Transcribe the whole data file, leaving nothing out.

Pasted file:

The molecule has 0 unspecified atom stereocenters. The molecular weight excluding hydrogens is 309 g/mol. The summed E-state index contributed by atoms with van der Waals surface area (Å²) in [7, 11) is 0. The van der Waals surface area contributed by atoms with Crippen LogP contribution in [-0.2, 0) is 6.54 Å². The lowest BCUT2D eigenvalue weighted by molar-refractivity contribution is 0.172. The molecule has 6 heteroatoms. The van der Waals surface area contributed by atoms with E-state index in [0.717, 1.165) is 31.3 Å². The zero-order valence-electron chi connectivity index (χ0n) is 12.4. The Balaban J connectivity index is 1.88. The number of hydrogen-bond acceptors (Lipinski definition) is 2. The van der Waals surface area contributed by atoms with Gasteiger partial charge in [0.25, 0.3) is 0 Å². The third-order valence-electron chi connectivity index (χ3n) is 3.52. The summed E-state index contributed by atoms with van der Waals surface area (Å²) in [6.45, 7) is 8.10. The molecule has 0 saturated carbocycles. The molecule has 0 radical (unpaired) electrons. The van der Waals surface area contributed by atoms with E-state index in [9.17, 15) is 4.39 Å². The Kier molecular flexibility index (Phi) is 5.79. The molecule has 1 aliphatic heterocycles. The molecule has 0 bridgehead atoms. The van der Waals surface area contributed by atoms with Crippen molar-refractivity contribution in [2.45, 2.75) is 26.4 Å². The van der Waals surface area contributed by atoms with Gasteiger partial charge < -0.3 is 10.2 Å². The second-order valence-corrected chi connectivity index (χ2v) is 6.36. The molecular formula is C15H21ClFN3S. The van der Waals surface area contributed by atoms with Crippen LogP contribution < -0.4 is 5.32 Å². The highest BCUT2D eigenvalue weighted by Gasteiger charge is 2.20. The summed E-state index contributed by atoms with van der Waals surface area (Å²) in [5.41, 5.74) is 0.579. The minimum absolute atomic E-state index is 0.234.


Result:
The molecule has 0 unspecified atom stereocenters. The molecular weight excluding hydrogens is 309 g/mol. The summed E-state index contributed by atoms with van der Waals surface area (Å²) in [7, 11) is 0. The van der Waals surface area contributed by atoms with Crippen LogP contribution in [-0.2, 0) is 6.54 Å². The lowest BCUT2D eigenvalue weighted by molar-refractivity contribution is 0.172. The molecule has 6 heteroatoms. The van der Waals surface area contributed by atoms with E-state index in [0.717, 1.165) is 31.3 Å². The zero-order valence-electron chi connectivity index (χ0n) is 12.4. The Balaban J connectivity index is 1.88. The number of hydrogen-bond acceptors (Lipinski definition) is 2. The van der Waals surface area contributed by atoms with Gasteiger partial charge in [0.25, 0.3) is 0 Å². The third-order valence-electron chi connectivity index (χ3n) is 3.52. The summed E-state index contributed by atoms with van der Waals surface area (Å²) in [6.45, 7) is 8.10. The molecule has 0 saturated carbocycles. The molecule has 0 radical (unpaired) electrons. The van der Waals surface area contributed by atoms with E-state index in [9.17, 15) is 4.39 Å². The Kier molecular flexibility index (Phi) is 5.79. The molecule has 1 aliphatic heterocycles. The molecule has 0 bridgehead atoms. The van der Waals surface area contributed by atoms with Crippen molar-refractivity contribution in [2.45, 2.75) is 26.4 Å². The van der Waals surface area contributed by atoms with Gasteiger partial charge < -0.3 is 10.2 Å². The second-order valence-corrected chi connectivity index (χ2v) is 6.36. The molecular formula is C15H21ClFN3S. The van der Waals surface area contributed by atoms with Crippen LogP contribution < -0.4 is 5.32 Å². The highest BCUT2D eigenvalue weighted by Gasteiger charge is 2.20. The summed E-state index contributed by atoms with van der Waals surface area (Å²) in [5.41, 5.74) is 0.579. The minimum absolute atomic E-state index is 0.234.